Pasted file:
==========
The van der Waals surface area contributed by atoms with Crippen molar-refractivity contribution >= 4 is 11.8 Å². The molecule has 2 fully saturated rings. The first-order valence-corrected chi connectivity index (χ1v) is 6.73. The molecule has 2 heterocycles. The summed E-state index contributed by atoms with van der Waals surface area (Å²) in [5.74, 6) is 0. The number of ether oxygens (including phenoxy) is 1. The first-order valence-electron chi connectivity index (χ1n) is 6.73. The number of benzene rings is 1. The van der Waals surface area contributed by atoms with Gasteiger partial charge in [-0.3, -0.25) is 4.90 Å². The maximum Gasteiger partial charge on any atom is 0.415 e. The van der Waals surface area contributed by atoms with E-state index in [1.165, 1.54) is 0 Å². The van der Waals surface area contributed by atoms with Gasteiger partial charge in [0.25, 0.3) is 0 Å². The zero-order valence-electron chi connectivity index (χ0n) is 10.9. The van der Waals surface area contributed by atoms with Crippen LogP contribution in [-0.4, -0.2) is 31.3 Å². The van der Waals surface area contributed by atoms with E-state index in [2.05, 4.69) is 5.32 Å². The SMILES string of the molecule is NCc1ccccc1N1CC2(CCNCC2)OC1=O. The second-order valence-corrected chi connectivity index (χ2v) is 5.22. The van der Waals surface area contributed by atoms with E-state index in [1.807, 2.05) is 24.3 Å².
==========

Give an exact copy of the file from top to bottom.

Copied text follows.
The van der Waals surface area contributed by atoms with Crippen molar-refractivity contribution >= 4 is 11.8 Å². The molecule has 2 fully saturated rings. The first-order valence-corrected chi connectivity index (χ1v) is 6.73. The molecule has 2 heterocycles. The summed E-state index contributed by atoms with van der Waals surface area (Å²) in [5.74, 6) is 0. The number of ether oxygens (including phenoxy) is 1. The first-order valence-electron chi connectivity index (χ1n) is 6.73. The number of benzene rings is 1. The van der Waals surface area contributed by atoms with Gasteiger partial charge in [-0.3, -0.25) is 4.90 Å². The maximum Gasteiger partial charge on any atom is 0.415 e. The van der Waals surface area contributed by atoms with E-state index in [1.165, 1.54) is 0 Å². The van der Waals surface area contributed by atoms with Gasteiger partial charge in [0.25, 0.3) is 0 Å². The zero-order valence-electron chi connectivity index (χ0n) is 10.9. The van der Waals surface area contributed by atoms with Crippen LogP contribution in [-0.4, -0.2) is 31.3 Å². The van der Waals surface area contributed by atoms with E-state index in [2.05, 4.69) is 5.32 Å². The SMILES string of the molecule is NCc1ccccc1N1CC2(CCNCC2)OC1=O. The second-order valence-corrected chi connectivity index (χ2v) is 5.22. The van der Waals surface area contributed by atoms with E-state index in [1.807, 2.05) is 24.3 Å².